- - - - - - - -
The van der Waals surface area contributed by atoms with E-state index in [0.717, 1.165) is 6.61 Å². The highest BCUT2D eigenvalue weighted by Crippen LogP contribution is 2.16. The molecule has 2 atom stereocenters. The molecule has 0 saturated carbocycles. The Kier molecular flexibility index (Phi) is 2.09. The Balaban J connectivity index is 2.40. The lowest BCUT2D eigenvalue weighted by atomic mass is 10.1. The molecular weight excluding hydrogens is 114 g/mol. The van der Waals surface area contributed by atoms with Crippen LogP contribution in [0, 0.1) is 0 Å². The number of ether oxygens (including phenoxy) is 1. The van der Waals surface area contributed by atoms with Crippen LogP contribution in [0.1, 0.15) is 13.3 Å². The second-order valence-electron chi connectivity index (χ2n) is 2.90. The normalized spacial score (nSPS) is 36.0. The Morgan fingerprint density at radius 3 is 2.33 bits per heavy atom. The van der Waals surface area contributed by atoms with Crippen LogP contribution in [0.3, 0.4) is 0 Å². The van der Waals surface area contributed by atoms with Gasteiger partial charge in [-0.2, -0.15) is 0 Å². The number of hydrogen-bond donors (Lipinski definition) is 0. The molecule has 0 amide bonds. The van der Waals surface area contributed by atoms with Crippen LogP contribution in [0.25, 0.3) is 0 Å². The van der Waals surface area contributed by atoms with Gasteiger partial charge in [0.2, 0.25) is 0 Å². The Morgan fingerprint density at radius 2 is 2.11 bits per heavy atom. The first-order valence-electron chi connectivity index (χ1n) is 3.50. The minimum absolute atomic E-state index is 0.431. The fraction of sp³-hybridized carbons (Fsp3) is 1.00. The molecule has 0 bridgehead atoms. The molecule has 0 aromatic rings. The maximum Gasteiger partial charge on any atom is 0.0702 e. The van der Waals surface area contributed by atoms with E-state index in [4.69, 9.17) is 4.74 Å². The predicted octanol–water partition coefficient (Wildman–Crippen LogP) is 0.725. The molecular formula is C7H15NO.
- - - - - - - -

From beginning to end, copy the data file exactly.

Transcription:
The van der Waals surface area contributed by atoms with E-state index in [0.717, 1.165) is 6.61 Å². The highest BCUT2D eigenvalue weighted by Crippen LogP contribution is 2.16. The molecule has 2 atom stereocenters. The molecule has 0 saturated carbocycles. The Kier molecular flexibility index (Phi) is 2.09. The Balaban J connectivity index is 2.40. The lowest BCUT2D eigenvalue weighted by atomic mass is 10.1. The molecular weight excluding hydrogens is 114 g/mol. The van der Waals surface area contributed by atoms with Crippen LogP contribution in [0, 0.1) is 0 Å². The number of ether oxygens (including phenoxy) is 1. The van der Waals surface area contributed by atoms with Crippen LogP contribution in [0.1, 0.15) is 13.3 Å². The second-order valence-electron chi connectivity index (χ2n) is 2.90. The normalized spacial score (nSPS) is 36.0. The Morgan fingerprint density at radius 3 is 2.33 bits per heavy atom. The van der Waals surface area contributed by atoms with Crippen LogP contribution in [0.3, 0.4) is 0 Å². The van der Waals surface area contributed by atoms with Gasteiger partial charge in [-0.2, -0.15) is 0 Å². The number of hydrogen-bond donors (Lipinski definition) is 0. The molecule has 0 amide bonds. The van der Waals surface area contributed by atoms with Crippen LogP contribution in [0.25, 0.3) is 0 Å². The van der Waals surface area contributed by atoms with Gasteiger partial charge in [0.2, 0.25) is 0 Å². The Morgan fingerprint density at radius 2 is 2.11 bits per heavy atom. The first-order valence-electron chi connectivity index (χ1n) is 3.50. The minimum absolute atomic E-state index is 0.431. The fraction of sp³-hybridized carbons (Fsp3) is 1.00. The molecule has 0 bridgehead atoms. The molecule has 0 aromatic rings. The maximum Gasteiger partial charge on any atom is 0.0702 e. The van der Waals surface area contributed by atoms with E-state index in [4.69, 9.17) is 4.74 Å². The predicted octanol–water partition coefficient (Wildman–Crippen LogP) is 0.725. The molecular formula is C7H15NO.